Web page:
These days, manufactured homes have become popular because they’re built to the highest standards and codes in construction. And the best part is, a new manufactured home can cost up to 50% less than a comparable site-built home–excluding the cost of the land. Often set in beautiful, family-friendly communities with outdoor space and amenities, mobile home communities can be conveniently close to urban shopping and businesses.
Mobile Homes FAQ
Some of the most frequently asked questions about mobile home communities and manufactured homes:
Can manufactured homes be customized?
The vast majority of home manufacturers use the latest in computer-assisted design, giving owners the flexibility of customizing floor plans, interior finishes, and the exterior of their home. Manufactured homes are created with the same standard features as a site-built home and various floor plans are available, ranging from basic models to more elaborate designs. Owners can request added features like vaulted ceilings, fully-equipped modern kitchens, walk-in closets, and bathrooms with recessed bathtubs and whirlpools.
There’s also a variety of exterior designs and siding materials to choose from, including wood, hardboard or vinyl siding. There’s also the option to make the home accessible for those with special needs.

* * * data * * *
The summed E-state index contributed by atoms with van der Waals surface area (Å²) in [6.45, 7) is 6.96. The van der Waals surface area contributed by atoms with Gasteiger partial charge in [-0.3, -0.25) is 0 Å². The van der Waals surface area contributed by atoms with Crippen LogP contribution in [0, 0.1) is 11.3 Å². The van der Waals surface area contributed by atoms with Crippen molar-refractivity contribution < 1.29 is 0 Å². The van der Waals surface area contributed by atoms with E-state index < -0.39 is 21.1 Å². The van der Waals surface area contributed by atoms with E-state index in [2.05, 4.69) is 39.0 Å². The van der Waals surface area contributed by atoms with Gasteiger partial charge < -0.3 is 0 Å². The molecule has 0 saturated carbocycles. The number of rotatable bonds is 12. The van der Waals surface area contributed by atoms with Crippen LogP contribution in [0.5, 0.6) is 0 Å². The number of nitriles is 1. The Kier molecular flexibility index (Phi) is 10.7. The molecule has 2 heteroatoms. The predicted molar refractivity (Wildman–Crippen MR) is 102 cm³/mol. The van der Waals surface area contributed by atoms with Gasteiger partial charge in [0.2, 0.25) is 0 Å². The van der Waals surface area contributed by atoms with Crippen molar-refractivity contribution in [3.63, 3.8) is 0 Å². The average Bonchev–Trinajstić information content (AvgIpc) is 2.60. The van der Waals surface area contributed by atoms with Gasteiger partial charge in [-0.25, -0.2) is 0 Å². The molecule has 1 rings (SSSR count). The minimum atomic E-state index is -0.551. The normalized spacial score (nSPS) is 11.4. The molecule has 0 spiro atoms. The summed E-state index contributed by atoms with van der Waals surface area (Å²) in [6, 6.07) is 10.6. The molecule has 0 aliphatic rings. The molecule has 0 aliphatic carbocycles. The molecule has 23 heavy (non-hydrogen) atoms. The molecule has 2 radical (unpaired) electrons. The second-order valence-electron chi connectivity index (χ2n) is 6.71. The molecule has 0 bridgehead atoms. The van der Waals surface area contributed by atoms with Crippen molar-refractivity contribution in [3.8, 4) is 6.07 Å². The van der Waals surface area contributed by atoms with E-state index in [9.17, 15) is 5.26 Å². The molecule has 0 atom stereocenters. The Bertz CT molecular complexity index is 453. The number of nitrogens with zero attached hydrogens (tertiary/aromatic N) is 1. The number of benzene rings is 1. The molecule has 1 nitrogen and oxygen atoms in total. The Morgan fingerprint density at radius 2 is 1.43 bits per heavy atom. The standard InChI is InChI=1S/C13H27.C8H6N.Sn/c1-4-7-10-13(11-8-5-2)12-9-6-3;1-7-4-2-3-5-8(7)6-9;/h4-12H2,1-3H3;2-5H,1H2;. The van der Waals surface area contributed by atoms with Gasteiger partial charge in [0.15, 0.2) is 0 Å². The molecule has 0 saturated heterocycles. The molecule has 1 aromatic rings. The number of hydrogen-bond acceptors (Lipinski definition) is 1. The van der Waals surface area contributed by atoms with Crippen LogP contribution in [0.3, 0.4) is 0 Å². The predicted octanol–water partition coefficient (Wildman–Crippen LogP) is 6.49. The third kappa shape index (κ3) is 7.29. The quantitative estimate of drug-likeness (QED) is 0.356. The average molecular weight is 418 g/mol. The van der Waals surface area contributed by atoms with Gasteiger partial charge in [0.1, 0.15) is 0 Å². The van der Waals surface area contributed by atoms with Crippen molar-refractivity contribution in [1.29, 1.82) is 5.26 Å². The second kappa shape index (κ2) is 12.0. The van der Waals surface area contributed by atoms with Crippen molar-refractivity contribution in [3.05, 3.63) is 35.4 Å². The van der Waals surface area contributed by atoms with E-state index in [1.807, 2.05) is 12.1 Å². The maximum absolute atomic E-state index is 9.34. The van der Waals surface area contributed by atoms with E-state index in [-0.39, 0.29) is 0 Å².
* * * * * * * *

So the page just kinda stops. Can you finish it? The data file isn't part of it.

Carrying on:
Where would I locate or place a manufactured home?
Many cities and towns have zoning regulations limiting where you can place a manufactured home. Since today, the design of manufactured homes has improved and they’ve become virtually indistinguishable from site-built homes, the perception has shifted and more manufactured home communities are turning up around the country. to be placed in their communities. Check the various communities in your area to see if there’s a good fit for you and your family before you purchase your new home.
How is a manufactured home installed? Do I take care of it myself?
The proper method of installing a manufactured home will depend on the design of the house and the conditions of the location, such as climate and soil type. The lender may also have some specific requirements for the foundation and installation of the home as well.
Also, state procedures for each installation have to be followed. Often, the subcontractor installing the home is responsible for ensuring that the home is installed in accordance with state regulations and the manufacturer’s installation instructions or with an installation that designed and approved by a licensed and state-registered engineer.